Dental Tips Blog


Get Rid of Gingivitis At Home with These 4 Easy Steps

Posted in Gum Disease

Gingivitis is inflammation of your gums. It’s a very common condition affecting people of all ages. If you’re dealing with it now, then you want to know how to get rid of it before it turns into something worse.

Fortunately, you can take measures here and now to start reducing the inflammation.

  1. Change Your Brush

It’s as simple as getting a more effective toothbrush. Look for one with soft bristles and a head that’s small enough to access all of your teeth. Many people with gingivitis like a powered brush because it’s good at removing the bacterial plaque that causes inflammation.

  1. Floss Daily

Flossing is good for preventing cavities. But it’s also essential for removing the plaque in between teeth that trigger gum inflammation. Flossing every day should eventually help your gums to bleed less.

  1. Antimicrobial Rinse

Look for an ADA-approved mouthwash that claims to kill bacteria. When used along with brushing and flossing, a rinse can prevent plaque buildup from recurring for long periods throughout the day.

  1. Vitamin C

Your gums can benefit a lot from just a little extra vitamin C in your diet. A strong immune system empowers your gums to fight off bacterial infections. Get lots of this water-soluble vitamin in strawberries, oranges, red peppers, kale, and other vegetables.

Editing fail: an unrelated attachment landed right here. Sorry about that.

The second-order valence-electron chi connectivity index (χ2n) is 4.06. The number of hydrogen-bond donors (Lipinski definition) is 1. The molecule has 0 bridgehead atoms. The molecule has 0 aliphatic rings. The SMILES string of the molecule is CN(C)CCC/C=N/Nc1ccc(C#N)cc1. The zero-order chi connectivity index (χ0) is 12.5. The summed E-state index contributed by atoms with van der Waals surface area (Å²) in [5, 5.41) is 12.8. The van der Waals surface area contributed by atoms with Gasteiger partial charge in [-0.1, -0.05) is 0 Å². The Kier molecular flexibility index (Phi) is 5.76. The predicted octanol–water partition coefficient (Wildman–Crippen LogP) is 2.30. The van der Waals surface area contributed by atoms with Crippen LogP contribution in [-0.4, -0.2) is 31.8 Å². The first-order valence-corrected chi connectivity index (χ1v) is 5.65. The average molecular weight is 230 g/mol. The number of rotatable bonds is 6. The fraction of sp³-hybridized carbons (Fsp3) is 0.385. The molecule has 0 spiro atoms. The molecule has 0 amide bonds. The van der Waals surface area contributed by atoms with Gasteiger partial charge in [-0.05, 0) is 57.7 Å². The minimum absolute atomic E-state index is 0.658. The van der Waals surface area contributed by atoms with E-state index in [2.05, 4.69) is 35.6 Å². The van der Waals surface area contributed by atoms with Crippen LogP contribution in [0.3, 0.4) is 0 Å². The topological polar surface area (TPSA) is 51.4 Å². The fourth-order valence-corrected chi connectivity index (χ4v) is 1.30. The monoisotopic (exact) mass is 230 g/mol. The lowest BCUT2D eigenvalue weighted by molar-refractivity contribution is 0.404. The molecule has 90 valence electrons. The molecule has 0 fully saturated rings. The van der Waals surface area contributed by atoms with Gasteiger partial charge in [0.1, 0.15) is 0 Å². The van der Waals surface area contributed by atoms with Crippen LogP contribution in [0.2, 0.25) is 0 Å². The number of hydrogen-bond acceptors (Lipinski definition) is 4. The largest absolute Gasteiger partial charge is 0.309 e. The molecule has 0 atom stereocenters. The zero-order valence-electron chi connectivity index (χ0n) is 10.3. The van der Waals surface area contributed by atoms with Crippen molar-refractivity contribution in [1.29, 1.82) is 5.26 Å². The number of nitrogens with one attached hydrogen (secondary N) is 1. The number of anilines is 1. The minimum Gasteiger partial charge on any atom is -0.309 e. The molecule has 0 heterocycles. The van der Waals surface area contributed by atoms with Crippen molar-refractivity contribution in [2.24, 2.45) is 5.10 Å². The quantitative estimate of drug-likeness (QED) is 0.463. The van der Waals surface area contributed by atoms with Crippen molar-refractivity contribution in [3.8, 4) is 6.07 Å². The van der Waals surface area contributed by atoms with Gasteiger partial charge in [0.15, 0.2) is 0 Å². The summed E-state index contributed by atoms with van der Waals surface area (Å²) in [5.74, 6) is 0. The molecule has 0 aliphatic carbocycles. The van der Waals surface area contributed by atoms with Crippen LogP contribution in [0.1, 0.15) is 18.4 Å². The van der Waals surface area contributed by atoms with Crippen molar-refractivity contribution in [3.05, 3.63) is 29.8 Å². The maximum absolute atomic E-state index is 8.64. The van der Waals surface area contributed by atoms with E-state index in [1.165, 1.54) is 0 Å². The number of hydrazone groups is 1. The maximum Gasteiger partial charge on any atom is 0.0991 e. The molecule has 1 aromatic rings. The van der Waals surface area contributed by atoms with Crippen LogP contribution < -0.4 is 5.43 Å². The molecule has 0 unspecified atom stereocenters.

Fighting gingivitis is important because it can advance to periodontitis, a more serious form of gum disease. Periodontitis attacks the bone and ligaments that keep your teeth in place. It can also increase your risk of developing other health problems.

After doing what you can at home, make sure to schedule a checkup with your local dentist. Professional dental cleanings will help you maintain the best gum health possible.

Posted on behalf of:
Buford Family Dental
4700 Nelson Grogdon Blvd. NE #210
Buford, GA 30518


Is Gum Disease Reversible?

Posted in Gum Disease

Yes and no. That’s because gum disease falls under two major categories. One is reversible. The other is not.


Gum inflammation usually starts in a superficial infection called gingivitis. When the gums around teeth get irritated by dental plaque, they turn red and a bit puffy. At this level, this beginning stage of gum disease is easily reversed by removing the plaque from the teeth. The swelling goes away when oral hygiene Improves.


Take things a bit further, and the situation gets more complicated. Deeper layers of gum tissue are made up of ligaments that hold your teeth in place. When these are affected by inflammation, they can start breaking down in a condition called periodontitis. These tissues don’t grow back on their own.